Southeastern Section - 66th Annual Meeting - 2017

Paper No. 30-4
Presentation Time: 1:00 PM-5:00 PM


EDWARDS, Cole T., Department of Geology, Appalachian State University, ASU Box 32067, Boone, NC 28608, FIKE, David A., Earth and Planetary Sciences, Washington University in St. Louis, One Brookings Drive, Campus Box 1169, St Louis, MO 63130, SALTZMAN, Matthew R., School of Earth Sciences, The Ohio State University, 275 Mendenhall Laboratory, 125 South Oval Mall, Columbus, OH 43210 and LU, Zunli, Department of Earth Sciences*, Syracuse University, 204 Heroy Geology Laboratory, Syracuse, NY 13244,

Changing environmental conditions, particularly atmospheric oxygen levels, are thought to be important drivers of major biotic events (e.g. mass extinction and diversification). The early Paleozoic represents a key interval in the oxygenation of the atmosphere/ocean system and evolution of the biosphere, yet few direct geochemical proxies exist that characterize oxygen levels in deep time. Instead studies use indirect proxies (carbon (δ13C) and sulfur (δ34S) isotope trends) to reconstruct oxygen levels and infer causes of environmental change and biotic turnover. The Cambrian–Ordovician contains several episodic trilobite extinctions attributed to anoxia based on parallel positive δ13C and δ34S excursions but have yet to be coupled with direct redox proxies (e.g. I/Ca) to confirm whether these extinctions were caused by oxygen crises.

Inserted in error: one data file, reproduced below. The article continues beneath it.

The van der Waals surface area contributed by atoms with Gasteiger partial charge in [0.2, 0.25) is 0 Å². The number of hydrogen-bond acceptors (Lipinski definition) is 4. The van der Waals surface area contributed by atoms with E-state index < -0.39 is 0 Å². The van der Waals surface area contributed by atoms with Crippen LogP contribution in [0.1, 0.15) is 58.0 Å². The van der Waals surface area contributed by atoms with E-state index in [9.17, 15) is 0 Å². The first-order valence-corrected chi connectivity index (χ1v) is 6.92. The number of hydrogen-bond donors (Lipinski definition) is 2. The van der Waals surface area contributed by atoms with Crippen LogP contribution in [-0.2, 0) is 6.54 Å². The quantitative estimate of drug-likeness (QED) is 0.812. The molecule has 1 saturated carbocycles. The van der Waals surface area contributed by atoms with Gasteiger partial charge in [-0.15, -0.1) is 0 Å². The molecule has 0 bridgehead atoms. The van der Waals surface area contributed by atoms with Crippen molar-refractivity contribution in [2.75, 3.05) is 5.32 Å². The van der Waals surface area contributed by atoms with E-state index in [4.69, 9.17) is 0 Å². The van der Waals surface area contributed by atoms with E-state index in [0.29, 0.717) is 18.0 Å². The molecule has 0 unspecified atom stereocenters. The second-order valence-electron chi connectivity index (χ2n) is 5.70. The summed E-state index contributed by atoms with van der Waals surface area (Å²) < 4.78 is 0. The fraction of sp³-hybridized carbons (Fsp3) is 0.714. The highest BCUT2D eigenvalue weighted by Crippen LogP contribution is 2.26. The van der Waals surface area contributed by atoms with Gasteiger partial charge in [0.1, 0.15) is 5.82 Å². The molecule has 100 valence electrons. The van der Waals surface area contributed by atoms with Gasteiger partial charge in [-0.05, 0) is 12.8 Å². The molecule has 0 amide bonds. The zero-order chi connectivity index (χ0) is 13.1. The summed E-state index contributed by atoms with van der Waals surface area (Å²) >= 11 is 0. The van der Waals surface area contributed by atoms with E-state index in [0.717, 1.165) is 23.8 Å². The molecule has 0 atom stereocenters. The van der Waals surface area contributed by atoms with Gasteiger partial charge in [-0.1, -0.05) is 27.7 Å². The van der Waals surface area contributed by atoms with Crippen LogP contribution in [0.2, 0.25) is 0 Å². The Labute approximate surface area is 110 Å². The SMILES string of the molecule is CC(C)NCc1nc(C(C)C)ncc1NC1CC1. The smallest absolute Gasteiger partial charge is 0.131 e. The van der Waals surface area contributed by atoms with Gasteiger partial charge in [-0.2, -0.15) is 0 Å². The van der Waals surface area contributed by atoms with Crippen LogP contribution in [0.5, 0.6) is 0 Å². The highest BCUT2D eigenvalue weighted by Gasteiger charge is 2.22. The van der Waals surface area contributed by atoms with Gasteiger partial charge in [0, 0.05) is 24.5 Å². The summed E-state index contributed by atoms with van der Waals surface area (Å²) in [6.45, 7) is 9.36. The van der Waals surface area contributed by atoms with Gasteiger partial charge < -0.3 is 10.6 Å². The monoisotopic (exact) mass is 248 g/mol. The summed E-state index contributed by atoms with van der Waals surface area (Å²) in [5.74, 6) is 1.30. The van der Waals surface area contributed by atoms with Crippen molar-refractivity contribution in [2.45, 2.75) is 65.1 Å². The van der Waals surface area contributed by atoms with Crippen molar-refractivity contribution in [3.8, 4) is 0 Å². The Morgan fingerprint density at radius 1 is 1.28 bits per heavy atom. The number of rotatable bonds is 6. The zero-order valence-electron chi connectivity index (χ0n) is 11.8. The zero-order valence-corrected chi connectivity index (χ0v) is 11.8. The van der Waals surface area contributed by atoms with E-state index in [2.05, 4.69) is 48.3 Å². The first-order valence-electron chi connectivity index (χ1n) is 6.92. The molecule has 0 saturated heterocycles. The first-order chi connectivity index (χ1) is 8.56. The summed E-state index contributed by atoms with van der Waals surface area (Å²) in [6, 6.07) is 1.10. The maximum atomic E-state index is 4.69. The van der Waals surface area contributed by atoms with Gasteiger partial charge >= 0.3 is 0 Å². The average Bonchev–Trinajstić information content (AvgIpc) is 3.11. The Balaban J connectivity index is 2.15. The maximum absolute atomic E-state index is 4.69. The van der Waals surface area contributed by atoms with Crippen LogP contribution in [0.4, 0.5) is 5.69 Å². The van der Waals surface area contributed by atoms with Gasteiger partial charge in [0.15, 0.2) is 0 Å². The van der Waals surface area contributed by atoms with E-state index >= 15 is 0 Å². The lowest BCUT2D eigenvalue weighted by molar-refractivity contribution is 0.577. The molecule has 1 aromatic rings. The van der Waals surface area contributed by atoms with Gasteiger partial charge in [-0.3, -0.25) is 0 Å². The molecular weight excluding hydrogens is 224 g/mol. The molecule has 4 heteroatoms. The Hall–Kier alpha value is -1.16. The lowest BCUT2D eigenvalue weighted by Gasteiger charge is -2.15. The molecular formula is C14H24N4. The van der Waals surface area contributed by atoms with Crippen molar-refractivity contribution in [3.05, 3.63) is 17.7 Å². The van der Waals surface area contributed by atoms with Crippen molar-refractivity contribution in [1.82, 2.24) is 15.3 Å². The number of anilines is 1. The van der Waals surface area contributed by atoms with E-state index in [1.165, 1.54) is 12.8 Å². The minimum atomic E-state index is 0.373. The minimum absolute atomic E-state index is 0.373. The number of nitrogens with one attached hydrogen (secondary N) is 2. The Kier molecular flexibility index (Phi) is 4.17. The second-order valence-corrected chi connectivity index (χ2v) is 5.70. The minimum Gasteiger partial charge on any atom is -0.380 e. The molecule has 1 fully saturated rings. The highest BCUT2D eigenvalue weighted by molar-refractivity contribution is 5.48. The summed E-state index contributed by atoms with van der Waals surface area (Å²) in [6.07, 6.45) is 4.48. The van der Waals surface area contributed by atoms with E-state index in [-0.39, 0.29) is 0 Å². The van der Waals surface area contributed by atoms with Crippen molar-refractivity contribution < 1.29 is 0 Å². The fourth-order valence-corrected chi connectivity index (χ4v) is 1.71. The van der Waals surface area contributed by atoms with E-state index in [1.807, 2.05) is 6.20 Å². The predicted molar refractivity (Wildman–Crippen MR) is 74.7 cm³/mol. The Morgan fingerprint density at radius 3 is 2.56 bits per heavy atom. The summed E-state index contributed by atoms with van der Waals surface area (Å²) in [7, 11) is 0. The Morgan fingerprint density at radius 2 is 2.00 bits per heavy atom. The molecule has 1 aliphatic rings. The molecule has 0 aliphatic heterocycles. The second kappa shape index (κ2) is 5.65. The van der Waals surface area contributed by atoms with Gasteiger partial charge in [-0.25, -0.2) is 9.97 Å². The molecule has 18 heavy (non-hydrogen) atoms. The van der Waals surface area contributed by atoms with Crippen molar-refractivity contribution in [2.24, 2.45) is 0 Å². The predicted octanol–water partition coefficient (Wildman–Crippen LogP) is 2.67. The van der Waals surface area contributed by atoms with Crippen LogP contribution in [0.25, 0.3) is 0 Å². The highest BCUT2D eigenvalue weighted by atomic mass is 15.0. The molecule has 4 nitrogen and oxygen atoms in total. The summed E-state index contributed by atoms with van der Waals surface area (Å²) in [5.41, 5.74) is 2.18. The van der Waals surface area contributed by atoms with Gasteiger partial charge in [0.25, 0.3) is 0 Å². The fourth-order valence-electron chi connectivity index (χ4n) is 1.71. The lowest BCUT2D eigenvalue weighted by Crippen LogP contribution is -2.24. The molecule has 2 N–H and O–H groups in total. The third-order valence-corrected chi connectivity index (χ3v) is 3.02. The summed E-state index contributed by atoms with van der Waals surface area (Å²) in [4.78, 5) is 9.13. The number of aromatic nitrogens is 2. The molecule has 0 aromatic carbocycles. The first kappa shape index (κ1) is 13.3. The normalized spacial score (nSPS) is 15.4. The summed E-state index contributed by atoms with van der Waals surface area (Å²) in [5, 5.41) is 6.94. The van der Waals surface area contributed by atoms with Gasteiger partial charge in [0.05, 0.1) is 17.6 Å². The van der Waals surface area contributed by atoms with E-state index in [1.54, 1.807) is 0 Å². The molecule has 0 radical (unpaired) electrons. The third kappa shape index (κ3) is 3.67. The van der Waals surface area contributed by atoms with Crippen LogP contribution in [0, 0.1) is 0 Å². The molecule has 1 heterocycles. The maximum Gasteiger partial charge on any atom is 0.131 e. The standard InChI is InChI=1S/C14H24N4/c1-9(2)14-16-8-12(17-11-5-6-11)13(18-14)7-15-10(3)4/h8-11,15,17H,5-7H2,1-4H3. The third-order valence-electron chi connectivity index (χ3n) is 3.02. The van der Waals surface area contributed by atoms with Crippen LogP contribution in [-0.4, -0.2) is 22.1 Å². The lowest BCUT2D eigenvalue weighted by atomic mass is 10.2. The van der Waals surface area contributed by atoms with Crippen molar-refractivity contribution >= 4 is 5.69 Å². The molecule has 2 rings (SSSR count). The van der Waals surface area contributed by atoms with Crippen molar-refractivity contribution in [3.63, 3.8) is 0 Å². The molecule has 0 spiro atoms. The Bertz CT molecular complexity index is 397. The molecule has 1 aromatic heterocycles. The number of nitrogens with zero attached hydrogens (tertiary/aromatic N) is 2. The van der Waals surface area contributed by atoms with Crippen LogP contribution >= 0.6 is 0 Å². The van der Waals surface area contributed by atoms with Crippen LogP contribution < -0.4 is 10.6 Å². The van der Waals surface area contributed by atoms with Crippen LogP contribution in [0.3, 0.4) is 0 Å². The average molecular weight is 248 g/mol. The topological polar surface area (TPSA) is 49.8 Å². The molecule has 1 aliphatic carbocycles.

Here we examine one of the youngest extinction events interpreted to reflect a continuation of anoxia-caused extinctions. We sampled three Early Ordovician (Tremadocian) carbonate successions for δ13C, δ34S, and I/Ca trends and show evidence that anoxia was regionally widespread across the Laurentian margin at this time. Evidence for anoxic shallow subsurface waters is based on ~0 I/Ca values that roughly coincide with parallel δ13C and δ34S excursions. Geochemical evidence for anoxia also coincides with the extinction of local faunas where 30% of standing generic diversity went extinct. Indirect proxies for redox conditions using δ13C/δ34S broadly agree with direct proxies for anoxia (I/Ca), indicating that anoxia was the likely cause of this Tremadocian extinction event, although differences between I/Ca and δ13C/δ34S signals suggest regional variation in the extent of anoxia.